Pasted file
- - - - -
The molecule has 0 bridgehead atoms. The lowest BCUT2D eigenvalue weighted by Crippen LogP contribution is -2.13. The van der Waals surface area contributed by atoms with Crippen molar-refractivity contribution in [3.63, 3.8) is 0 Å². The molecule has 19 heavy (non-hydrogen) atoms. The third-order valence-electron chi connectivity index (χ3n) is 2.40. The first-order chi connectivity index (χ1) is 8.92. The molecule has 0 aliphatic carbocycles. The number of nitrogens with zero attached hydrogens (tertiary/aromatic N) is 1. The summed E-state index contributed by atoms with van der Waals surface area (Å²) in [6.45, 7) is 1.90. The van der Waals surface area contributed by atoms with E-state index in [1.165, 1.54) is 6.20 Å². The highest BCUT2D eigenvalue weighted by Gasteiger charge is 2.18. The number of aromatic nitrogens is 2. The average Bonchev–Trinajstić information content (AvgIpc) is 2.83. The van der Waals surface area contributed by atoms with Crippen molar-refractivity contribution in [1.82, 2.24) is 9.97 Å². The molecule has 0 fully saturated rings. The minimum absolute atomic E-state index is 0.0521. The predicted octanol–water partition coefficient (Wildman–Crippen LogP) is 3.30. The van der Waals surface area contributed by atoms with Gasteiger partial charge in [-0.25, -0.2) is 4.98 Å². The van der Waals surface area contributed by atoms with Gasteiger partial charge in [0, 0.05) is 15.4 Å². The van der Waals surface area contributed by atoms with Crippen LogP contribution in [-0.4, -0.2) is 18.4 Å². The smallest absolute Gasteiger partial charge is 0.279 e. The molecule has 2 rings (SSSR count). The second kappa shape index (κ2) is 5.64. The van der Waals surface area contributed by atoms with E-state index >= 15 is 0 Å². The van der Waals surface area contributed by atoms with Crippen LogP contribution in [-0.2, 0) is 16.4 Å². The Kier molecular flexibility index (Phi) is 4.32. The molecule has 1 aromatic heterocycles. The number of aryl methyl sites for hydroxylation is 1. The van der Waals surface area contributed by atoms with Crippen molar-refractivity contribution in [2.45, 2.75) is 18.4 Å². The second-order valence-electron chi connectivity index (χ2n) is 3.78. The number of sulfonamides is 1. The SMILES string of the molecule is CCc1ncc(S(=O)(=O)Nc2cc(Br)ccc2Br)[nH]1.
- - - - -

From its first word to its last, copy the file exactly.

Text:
The molecule has 0 bridgehead atoms. The lowest BCUT2D eigenvalue weighted by Crippen LogP contribution is -2.13. The van der Waals surface area contributed by atoms with Crippen molar-refractivity contribution in [3.63, 3.8) is 0 Å². The molecule has 19 heavy (non-hydrogen) atoms. The third-order valence-electron chi connectivity index (χ3n) is 2.40. The first-order chi connectivity index (χ1) is 8.92. The molecule has 0 aliphatic carbocycles. The number of nitrogens with zero attached hydrogens (tertiary/aromatic N) is 1. The summed E-state index contributed by atoms with van der Waals surface area (Å²) in [6.45, 7) is 1.90. The van der Waals surface area contributed by atoms with E-state index in [1.165, 1.54) is 6.20 Å². The highest BCUT2D eigenvalue weighted by Gasteiger charge is 2.18. The number of aromatic nitrogens is 2. The average Bonchev–Trinajstić information content (AvgIpc) is 2.83. The van der Waals surface area contributed by atoms with Crippen molar-refractivity contribution in [1.82, 2.24) is 9.97 Å². The molecule has 0 fully saturated rings. The minimum absolute atomic E-state index is 0.0521. The predicted octanol–water partition coefficient (Wildman–Crippen LogP) is 3.30. The van der Waals surface area contributed by atoms with Gasteiger partial charge in [-0.25, -0.2) is 4.98 Å². The van der Waals surface area contributed by atoms with Gasteiger partial charge in [0, 0.05) is 15.4 Å². The van der Waals surface area contributed by atoms with Crippen LogP contribution in [-0.4, -0.2) is 18.4 Å². The smallest absolute Gasteiger partial charge is 0.279 e. The molecule has 2 rings (SSSR count). The second kappa shape index (κ2) is 5.64. The van der Waals surface area contributed by atoms with E-state index >= 15 is 0 Å². The van der Waals surface area contributed by atoms with Crippen LogP contribution in [-0.2, 0) is 16.4 Å². The Kier molecular flexibility index (Phi) is 4.32. The molecule has 1 aromatic heterocycles. The number of aryl methyl sites for hydroxylation is 1. The van der Waals surface area contributed by atoms with Crippen molar-refractivity contribution in [2.45, 2.75) is 18.4 Å². The second-order valence-electron chi connectivity index (χ2n) is 3.78. The number of sulfonamides is 1. The SMILES string of the molecule is CCc1ncc(S(=O)(=O)Nc2cc(Br)ccc2Br)[nH]1.